Unbecoming Subjects: Judith Butler, Moral Philosophy, and Critical Responsibility

Unbecoming Subjects: Judith Butler, Moral Philosophy, and Critical Responsibility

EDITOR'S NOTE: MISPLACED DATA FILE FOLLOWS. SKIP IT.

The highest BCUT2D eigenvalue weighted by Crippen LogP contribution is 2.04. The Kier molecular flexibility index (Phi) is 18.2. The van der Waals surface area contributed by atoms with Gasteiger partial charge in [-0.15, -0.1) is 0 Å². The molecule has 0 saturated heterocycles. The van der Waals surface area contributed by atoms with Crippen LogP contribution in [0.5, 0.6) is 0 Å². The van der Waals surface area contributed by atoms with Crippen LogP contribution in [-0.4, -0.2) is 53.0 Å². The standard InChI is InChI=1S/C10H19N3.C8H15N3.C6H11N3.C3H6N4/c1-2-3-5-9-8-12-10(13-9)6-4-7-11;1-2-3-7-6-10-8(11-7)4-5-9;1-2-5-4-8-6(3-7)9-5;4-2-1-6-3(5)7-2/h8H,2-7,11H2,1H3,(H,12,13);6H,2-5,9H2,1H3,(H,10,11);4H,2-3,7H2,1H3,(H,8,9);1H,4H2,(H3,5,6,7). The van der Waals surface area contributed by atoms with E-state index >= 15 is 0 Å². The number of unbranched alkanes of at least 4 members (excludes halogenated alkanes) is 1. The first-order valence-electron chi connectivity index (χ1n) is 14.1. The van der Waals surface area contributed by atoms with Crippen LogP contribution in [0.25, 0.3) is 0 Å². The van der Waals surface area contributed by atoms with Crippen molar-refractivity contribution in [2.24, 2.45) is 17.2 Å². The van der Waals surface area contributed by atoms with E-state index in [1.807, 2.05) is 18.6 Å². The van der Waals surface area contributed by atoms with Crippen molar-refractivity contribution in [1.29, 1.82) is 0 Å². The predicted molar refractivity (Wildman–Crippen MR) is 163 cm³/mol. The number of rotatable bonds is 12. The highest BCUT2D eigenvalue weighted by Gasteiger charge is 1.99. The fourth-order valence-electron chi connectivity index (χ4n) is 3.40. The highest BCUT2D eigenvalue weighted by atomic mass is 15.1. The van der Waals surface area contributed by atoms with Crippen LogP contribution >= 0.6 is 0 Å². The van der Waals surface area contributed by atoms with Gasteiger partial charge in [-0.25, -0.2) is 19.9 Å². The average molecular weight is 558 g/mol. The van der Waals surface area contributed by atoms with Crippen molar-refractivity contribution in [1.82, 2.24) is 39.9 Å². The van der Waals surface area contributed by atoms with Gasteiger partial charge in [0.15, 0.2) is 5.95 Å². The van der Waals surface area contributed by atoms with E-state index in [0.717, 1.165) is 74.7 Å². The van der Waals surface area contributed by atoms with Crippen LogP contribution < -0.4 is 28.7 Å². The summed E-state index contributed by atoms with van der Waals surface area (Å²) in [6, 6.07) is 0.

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Moral philosophy and poststructuralism have long been considered two antithetical enterprises. Moral philosophy is invested in securing norms, whereas poststructuralism attempts to unclench the grip of norms on our lives. Moreover, poststructuralism is often suspected of undoing the possibility of ethical knowledge by emphasizing the unstable, socially constructed nature of our practices and knowledge. In Unbecoming Subjects, Annika Thiem argues that Judith Butler's work makes possible a productive encounter between moral philosophy and poststructuralism, rethinking responsibility and critique as key concepts at the juncture of ethics and politics. Putting into conversation Butler's earlier and most recent work, Unbecoming Subjects begins by examining how Butler's critique of the subject as nontransparent to itself, formed thoroughly through relations of power and in subjection to norms and social practices, poses a challenge to ethics and ethical agency. The book argues, in conversation with Butler, Levinas, and Laplanche, that responsibility becomes possible only when we do not know what to do or how to respond, yet find ourselves under a demand to respond, and even more, to respond well to others. Drawing on the work of Butler, Adorno, and Foucault, Unbecoming Subjects examines critique as a central practice for moral philosophy. It interrogates the limits of moral and political knowledge and probes methods of social criticism to uncover and oppose injustices.

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